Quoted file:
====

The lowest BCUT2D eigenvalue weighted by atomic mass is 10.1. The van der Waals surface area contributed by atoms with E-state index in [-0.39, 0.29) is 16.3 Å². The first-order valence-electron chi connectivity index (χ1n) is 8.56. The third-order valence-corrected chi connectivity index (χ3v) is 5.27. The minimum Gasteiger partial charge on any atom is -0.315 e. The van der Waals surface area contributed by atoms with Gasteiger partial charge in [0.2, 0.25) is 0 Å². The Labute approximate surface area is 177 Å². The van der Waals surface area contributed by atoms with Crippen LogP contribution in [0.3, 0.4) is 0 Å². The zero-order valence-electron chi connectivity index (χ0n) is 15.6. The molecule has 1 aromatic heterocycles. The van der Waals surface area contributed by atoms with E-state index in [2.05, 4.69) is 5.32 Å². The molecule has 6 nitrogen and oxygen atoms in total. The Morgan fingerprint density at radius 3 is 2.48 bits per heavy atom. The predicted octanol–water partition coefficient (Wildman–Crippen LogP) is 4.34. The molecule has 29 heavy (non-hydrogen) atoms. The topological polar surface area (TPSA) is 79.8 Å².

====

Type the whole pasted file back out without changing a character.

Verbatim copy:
The lowest BCUT2D eigenvalue weighted by atomic mass is 10.1. The van der Waals surface area contributed by atoms with E-state index in [-0.39, 0.29) is 16.3 Å². The first-order valence-electron chi connectivity index (χ1n) is 8.56. The third-order valence-corrected chi connectivity index (χ3v) is 5.27. The minimum Gasteiger partial charge on any atom is -0.315 e. The van der Waals surface area contributed by atoms with Gasteiger partial charge in [0.2, 0.25) is 0 Å². The Labute approximate surface area is 177 Å². The van der Waals surface area contributed by atoms with Crippen LogP contribution in [0.3, 0.4) is 0 Å². The zero-order valence-electron chi connectivity index (χ0n) is 15.6. The molecule has 1 aromatic heterocycles. The van der Waals surface area contributed by atoms with E-state index in [2.05, 4.69) is 5.32 Å². The molecule has 6 nitrogen and oxygen atoms in total. The Morgan fingerprint density at radius 3 is 2.48 bits per heavy atom. The predicted octanol–water partition coefficient (Wildman–Crippen LogP) is 4.34. The molecule has 29 heavy (non-hydrogen) atoms. The topological polar surface area (TPSA) is 79.8 Å².